Posted by carl1236 at May 12, 2005 10:09 PM | Love your Neighbor
What gives you this feeling that they're going to take The Depot upscale? I know they want to open another location or two, but it sounds like they're changing the whole mission of the thing?
I didn't know Terry was homeless; the thought never even crossed my mind. In a way I'm glad I didn't know, because I'd hate to have it taint my interactions with him. Then again, I probably wouldn't think to bring him a cookie otherwise...
Posted by: nathan at May 13, 2005 1:42 PM
1. The president of the organization said there are more bikers on that side of town and that the shop would do better there. He wants to compete with other bike shops who also offer education.
2. He's expressed his dislike for homeless people and said we have to be careful about this becoming a homeless shelter.
3. What is their mission? Their main mission I've been told is not really a 'community' bike shop where people can fix their bikes, or where low income people can get their bikes fixed for free or almost nothing, but to be an 'education facility,' mainly for school students, and for recycling bikes. They use the bikes they sell & customer repair jobs as income to fund the shop and other projects. 'Members' can fix their bikes there but some have been told they can only do it once per month.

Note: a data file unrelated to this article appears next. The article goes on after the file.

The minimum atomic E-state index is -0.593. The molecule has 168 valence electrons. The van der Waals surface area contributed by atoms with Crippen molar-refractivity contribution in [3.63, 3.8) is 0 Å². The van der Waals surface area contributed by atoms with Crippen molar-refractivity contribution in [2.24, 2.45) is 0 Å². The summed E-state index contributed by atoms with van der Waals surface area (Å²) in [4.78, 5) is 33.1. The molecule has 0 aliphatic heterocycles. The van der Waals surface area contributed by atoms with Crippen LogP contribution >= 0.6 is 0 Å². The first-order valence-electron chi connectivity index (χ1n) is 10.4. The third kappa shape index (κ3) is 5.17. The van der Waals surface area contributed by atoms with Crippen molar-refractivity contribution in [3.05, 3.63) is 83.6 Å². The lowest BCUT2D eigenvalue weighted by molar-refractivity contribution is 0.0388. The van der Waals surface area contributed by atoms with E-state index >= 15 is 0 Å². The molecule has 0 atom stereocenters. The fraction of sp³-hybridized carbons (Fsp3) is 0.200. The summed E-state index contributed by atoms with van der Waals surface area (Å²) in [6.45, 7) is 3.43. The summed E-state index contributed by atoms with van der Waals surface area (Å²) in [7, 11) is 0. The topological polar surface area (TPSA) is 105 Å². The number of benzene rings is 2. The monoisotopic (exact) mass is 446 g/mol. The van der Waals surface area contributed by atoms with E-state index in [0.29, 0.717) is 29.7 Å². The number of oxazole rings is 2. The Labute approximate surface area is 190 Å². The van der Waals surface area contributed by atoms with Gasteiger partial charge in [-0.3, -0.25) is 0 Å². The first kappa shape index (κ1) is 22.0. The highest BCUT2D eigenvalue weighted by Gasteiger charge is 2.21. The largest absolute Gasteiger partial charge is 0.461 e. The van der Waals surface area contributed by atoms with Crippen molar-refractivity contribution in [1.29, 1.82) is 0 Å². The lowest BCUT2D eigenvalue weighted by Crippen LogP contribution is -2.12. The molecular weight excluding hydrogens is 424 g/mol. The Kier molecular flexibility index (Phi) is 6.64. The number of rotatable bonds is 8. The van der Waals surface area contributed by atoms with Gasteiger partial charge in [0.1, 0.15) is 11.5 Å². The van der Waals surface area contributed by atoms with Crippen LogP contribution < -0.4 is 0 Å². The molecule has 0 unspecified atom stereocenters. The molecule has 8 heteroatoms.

Although they have a program where homeless people can 'earn a bike' by volunteering, which they have to fix and build up themselves, they don't encourage that and most of those volunteers leave before getting their bikes.
4. The building they are in is going to be sold and they will most likely need a new home. If they cannot find one suitable, (cheap enough) they will drop the St. Paul location. This doesn't seem to mean anything to the president of the organization. I'm sure they have their concerns about money, but it's my feeling they don't really see a value in having this shop downtown St. Paul, other than the opportunity was there when they first opened their doors.
5. There are many bike shops that like the recycling and school children education programs they do, but don't see 'community bike shop' as part of an 'bicycle advocacy' role. Proliferation of bike shops cannot sit well with them. In the past many donations of parts and volunteer labor came from bike shops, now none that I see. We did get a donation of 21 bikes from a defunct bike dealer but they were mostly old bikes the bike depot didn't really want.
Of course my observations could be way off but we'll see what happens. Maybe something will change my mind. I'm still positive about it though and think some changes at this location will be good for it, and healthy. I know I can have some contribution to make there, so I'm continuing to volunteer.
Let me ask you, What do think about the bike depot?
Posted by: John at May 14, 2005 12:12 AM
Hmm, I can see how there might be two admirable goals and that it might not make sense to try to tackle them both with one organization. On the one hand, there is enabling people who might have difficulty with personal transportation work themselves into a better situation. On the other, there is trying to get more mainstream people to choose the bike for transportation over the personal automobile. I can respect Bikeped for choosing to tackle just the one.